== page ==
Chromosomal Mutations

Report
Mutations

Hollywood’s images of
mutation
Mutations
Ectrodactyly
Severe Combined
Immunodeficiency Disorder
(SCID)
Sickle Cell Anemia
Heterochromia iridium
Progeria
Hypertrichosis
What is a mutation?
@A mutation is any change in a cell’s
DNA@
 A mutation can occur in an individual
gene
- results in a single changed protein
- bacterial resistance to antibiotics is
an example of a beneficial gene
mutation

What is a mutation continued

A mutation can occur in a chromosome
- a chromosome contains many genes
- chromosomal mutations affect many
proteins
Examples: Down Syndrome
Edward’s Syndrome
Cri-du-Chat
What Causes Mutations?
Can be caused by mutagens- a physical or
chemical cause of mutation. Examples: UV
light, radiation, drugs, and benzene.
 Mutagens are often also carcinogens –
anything that causes cancer
 Can be natural, random events.
- mutations occur in 1/100,000 DNA
replications
 Mutations do not have to be bad (evolution)

Point Mutations Substitution
@A single nucleotide is altered@. Can
change one amino acid in a protein
 Milk – Mile
 GGACAATCA
GGACCATCA

proline -valine-serine
proline-glycine-serine
Frameshift Mutations

@A nucleotide is either inserted or
deleted from a gene.@
-all of the triplets from the point of
mutation onward will be changed
Frameshift Mutations Insertion

An insertion occurs when a nucleotide is
added to a gene
Example: A nucleotide is inserted
The fat cat ate the rat
The faa tca tat eth era t
-the extra nucleotide shifts all of the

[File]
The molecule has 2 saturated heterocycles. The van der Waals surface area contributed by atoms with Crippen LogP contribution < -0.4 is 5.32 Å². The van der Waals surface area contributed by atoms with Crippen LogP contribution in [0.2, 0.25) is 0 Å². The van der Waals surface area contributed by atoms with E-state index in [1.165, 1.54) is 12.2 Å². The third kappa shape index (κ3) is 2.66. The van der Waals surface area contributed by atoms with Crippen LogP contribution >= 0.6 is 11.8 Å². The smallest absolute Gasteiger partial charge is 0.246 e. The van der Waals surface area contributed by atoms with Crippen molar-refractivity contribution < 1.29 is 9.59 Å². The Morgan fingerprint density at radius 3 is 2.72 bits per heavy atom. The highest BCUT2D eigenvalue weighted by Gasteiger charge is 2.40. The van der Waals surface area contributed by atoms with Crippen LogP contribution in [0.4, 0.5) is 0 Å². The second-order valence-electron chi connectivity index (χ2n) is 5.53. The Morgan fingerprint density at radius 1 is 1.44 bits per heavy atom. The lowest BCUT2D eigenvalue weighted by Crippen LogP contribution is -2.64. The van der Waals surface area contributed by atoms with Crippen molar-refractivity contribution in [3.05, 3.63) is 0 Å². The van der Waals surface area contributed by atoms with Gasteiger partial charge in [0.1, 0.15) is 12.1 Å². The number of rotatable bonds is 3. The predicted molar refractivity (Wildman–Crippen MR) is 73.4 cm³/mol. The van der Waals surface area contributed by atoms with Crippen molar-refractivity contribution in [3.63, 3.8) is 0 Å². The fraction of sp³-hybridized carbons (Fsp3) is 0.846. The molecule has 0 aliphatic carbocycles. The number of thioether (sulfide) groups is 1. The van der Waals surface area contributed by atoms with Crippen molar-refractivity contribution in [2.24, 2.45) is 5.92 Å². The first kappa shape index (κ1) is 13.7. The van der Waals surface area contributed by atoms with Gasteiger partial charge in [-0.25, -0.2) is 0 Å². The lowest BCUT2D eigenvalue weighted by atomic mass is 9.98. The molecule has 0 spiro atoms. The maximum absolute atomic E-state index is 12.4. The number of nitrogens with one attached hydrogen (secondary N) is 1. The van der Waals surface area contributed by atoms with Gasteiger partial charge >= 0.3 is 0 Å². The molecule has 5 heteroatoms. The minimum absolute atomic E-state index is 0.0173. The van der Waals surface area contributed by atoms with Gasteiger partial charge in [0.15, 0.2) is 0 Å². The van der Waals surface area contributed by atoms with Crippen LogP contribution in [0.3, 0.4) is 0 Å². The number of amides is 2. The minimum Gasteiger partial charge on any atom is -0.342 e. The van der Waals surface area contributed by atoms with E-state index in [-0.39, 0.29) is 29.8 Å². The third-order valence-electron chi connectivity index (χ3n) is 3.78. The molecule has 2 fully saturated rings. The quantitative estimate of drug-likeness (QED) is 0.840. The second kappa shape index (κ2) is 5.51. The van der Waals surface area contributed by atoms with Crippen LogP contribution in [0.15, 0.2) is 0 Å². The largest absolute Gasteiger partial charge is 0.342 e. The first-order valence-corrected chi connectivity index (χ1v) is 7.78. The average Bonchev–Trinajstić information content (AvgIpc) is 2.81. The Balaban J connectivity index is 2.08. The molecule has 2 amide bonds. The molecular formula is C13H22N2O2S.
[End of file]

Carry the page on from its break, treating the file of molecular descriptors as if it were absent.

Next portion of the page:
triplets that follow
Frameshift Mutations Deletions

A deletion occurs when a nucleotide is
removed from a gene.
Example: A nucleotide is removed
The fat cat ate the rat
Thf atc ata tet her at
Insertion
 GGACAATCA
proline -valine-serine
Deletion
 GGACAATCA
proline -valine-serine
GCGACAATCA
arginine-cysteine-stop
GGAAATCA
proline-leucine
Chromosomal Mutations

Chromosomal mutations involve changes in the
number or structure of chromosomes.
Chromosomal Mutations

Deletion involves the loss of all or part of a
chromosome.
Chromosomal Mutations

Duplication produces an extra copy of all or
part of a chromosome.
Chromosomal Mutations

Inversion reverses the direction of parts of
a chromosome.
Chromosomal Mutations

Translocation occurs when part of one
chromosome breaks off and attaches to
another.
Harmful and Helpful
Mutations


The effects of mutations on genes vary
widely. Some have little or no effect; and
some produce beneficial variations. Some
negatively disrupt gene function.
@However, without mutations, organisms
cannot evolve@
 Mutations are the source of genetic
variability in a species.
Harmful Effects


Some of the most harmful mutations are
those that dramatically change protein
structure or gene activity causing genetic
disorders.
Some cancers, for example, are the
product of mutations that cause the
uncontrolled growth of cells.
 http://www.pbs.org/wgbh/nova/cancer/grow_
flash.html
Harmful Effects

Sickle cell disease is a disorder
associated with changes in the
shape of red blood cells. Normal red
blood cells are round. Sickle cells
appear long and pointed.

@Sickle cell disease is caused by
a point mutation in one of the
polypeptides found in hemoglobin@.
(the blood’s principal oxygencarrying protein)
Beneficial Effects

Mutations often produce proteins with new or
altered functions that can be useful to organisms in
different or changing environments.

For example, mutations have helped many insects
resist chemical pesticides.
Beneficial Effects

Plant and animal breeders often make use
of “good” mutations.

The condition in which an organism has
extra sets of chromosomes is called
polyploidy.

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